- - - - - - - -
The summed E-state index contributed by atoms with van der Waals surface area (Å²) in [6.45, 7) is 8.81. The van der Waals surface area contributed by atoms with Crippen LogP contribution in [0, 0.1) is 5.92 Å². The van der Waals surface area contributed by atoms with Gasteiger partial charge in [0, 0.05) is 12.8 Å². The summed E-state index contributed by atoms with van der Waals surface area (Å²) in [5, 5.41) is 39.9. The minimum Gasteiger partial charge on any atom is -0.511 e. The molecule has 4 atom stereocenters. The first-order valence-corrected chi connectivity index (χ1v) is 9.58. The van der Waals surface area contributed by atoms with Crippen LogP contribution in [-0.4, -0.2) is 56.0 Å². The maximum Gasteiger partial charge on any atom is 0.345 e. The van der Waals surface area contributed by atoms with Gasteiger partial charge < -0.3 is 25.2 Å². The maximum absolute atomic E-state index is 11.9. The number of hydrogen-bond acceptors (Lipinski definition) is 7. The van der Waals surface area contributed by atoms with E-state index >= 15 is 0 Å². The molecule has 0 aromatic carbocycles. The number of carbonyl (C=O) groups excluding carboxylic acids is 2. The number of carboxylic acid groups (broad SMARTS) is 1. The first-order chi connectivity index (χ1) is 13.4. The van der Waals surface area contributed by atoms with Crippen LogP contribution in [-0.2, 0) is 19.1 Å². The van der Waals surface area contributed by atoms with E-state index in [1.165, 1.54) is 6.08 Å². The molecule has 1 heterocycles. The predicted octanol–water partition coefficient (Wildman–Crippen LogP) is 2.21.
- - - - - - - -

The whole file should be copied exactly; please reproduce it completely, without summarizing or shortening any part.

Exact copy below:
The summed E-state index contributed by atoms with van der Waals surface area (Å²) in [6.45, 7) is 8.81. The van der Waals surface area contributed by atoms with Crippen LogP contribution in [0, 0.1) is 5.92 Å². The van der Waals surface area contributed by atoms with Gasteiger partial charge in [0, 0.05) is 12.8 Å². The summed E-state index contributed by atoms with van der Waals surface area (Å²) in [5, 5.41) is 39.9. The minimum Gasteiger partial charge on any atom is -0.511 e. The molecule has 4 atom stereocenters. The first-order valence-corrected chi connectivity index (χ1v) is 9.58. The van der Waals surface area contributed by atoms with Crippen LogP contribution in [-0.4, -0.2) is 56.0 Å². The maximum Gasteiger partial charge on any atom is 0.345 e. The van der Waals surface area contributed by atoms with Gasteiger partial charge < -0.3 is 25.2 Å². The maximum absolute atomic E-state index is 11.9. The number of hydrogen-bond acceptors (Lipinski definition) is 7. The van der Waals surface area contributed by atoms with E-state index >= 15 is 0 Å². The molecule has 0 aromatic carbocycles. The number of carbonyl (C=O) groups excluding carboxylic acids is 2. The number of carboxylic acid groups (broad SMARTS) is 1. The first-order chi connectivity index (χ1) is 13.4. The van der Waals surface area contributed by atoms with Crippen LogP contribution in [-0.2, 0) is 19.1 Å². The van der Waals surface area contributed by atoms with E-state index in [1.165, 1.54) is 6.08 Å². The molecule has 1 heterocycles. The predicted octanol–water partition coefficient (Wildman–Crippen LogP) is 2.21.